Skloot's meticulous, riveting account strikes a humanistic balance between sociological history, venerable portraiture and Petri dish politics.

Pub Date: Feb. 9, 2010

ISBN: 978-1-4000-5217-2

Page Count: 320

Publisher: Crown

Review Posted Online: Dec. 22, 2010

Kirkus Reviews Issue: Jan. 1, 2010

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An absorbing, wide-ranging story of humans’ relationship with the water.


A study of swimming as sport, survival method, basis for community, and route to physical and mental well-being.

For Bay Area writer Tsui (American Chinatown: A People's History of Five Neighborhoods, 2009), swimming is in her blood. As she recounts, her parents met in a Hong Kong swimming pool, and she often visited the beach as a child and competed on a swim team in high school. Midway through the engaging narrative, the author explains how she rejoined the team at age 40, just as her 6-year-old was signing up for the first time. Chronicling her interviews with scientists and swimmers alike, Tsui notes the many health benefits of swimming, some of which are mental. Swimmers often achieve the “flow” state and get their best ideas while in the water. Her travels took her from the California coast, where she dove for abalone and swam from Alcatraz back to San Francisco, to Tokyo, where she heard about the “samurai swimming” martial arts tradition. In Iceland, she met Guðlaugur Friðþórsson, a local celebrity who, in 1984, survived six hours in a winter sea after his fishing vessel capsized, earning him the nickname “the human seal.” Although humans are generally adapted to life on land, the author discovered that some have extra advantages in the water. The Bajau people of Indonesia, for instance, can do 10-minute free dives while hunting because their spleens are 50% larger than average. For most, though, it’s simply a matter of practice. Tsui discussed swimming with Dara Torres, who became the oldest Olympic swimmer at age 41, and swam with Kim Chambers, one of the few people to complete the daunting Oceans Seven marathon swim challenge. Drawing on personal experience, history, biology, and social science, the author conveys the appeal of “an unflinching giving-over to an element” and makes a convincing case for broader access to swimming education (372,000 people still drown annually).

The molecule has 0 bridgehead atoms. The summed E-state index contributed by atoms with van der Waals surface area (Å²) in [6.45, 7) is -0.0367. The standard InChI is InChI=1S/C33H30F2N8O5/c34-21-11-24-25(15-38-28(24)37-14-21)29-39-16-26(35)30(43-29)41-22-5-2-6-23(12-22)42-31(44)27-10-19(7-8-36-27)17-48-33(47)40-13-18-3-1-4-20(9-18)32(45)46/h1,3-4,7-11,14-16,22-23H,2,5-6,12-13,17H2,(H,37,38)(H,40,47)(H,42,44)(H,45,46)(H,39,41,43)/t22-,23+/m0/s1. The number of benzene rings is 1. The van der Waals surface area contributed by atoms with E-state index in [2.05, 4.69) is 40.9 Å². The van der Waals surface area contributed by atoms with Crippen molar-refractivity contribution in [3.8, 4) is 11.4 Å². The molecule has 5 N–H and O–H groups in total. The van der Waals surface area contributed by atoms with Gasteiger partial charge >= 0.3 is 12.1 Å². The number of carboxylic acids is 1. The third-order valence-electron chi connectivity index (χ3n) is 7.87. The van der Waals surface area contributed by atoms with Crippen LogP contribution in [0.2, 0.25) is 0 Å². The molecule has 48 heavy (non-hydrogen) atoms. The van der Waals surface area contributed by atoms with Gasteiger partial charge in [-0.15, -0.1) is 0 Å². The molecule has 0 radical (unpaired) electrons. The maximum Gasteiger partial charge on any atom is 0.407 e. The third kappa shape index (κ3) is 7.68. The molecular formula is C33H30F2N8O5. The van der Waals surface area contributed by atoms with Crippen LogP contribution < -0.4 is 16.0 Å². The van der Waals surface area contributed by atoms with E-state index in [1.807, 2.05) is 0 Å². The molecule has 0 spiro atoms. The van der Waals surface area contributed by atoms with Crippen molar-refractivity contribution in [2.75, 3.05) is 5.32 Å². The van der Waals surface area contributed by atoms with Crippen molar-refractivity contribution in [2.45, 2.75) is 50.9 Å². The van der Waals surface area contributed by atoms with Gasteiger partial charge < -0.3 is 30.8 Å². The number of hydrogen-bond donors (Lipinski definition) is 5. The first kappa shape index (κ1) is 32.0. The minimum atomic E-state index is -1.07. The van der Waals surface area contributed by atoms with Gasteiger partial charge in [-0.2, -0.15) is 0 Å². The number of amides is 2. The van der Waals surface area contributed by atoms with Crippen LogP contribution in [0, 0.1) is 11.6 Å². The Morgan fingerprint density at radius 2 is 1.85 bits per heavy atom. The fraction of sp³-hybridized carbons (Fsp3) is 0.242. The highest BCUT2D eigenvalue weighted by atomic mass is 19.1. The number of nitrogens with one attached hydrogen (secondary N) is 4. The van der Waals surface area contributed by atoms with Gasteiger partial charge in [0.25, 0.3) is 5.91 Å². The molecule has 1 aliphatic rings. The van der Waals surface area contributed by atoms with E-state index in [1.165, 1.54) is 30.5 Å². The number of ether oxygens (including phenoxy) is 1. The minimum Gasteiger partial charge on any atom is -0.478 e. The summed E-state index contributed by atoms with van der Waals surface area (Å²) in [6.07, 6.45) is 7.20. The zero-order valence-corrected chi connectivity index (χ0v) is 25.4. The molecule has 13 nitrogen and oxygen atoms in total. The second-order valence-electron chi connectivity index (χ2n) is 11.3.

An absorbing, wide-ranging story of humans’ relationship with the water.

Pub Date: April 14, 2020

ISBN: 978-1-61620-786-1

Page Count: 288

Publisher: Algonquin

Review Posted Online: Jan. 5, 2020

Kirkus Reviews Issue: Feb. 1, 2020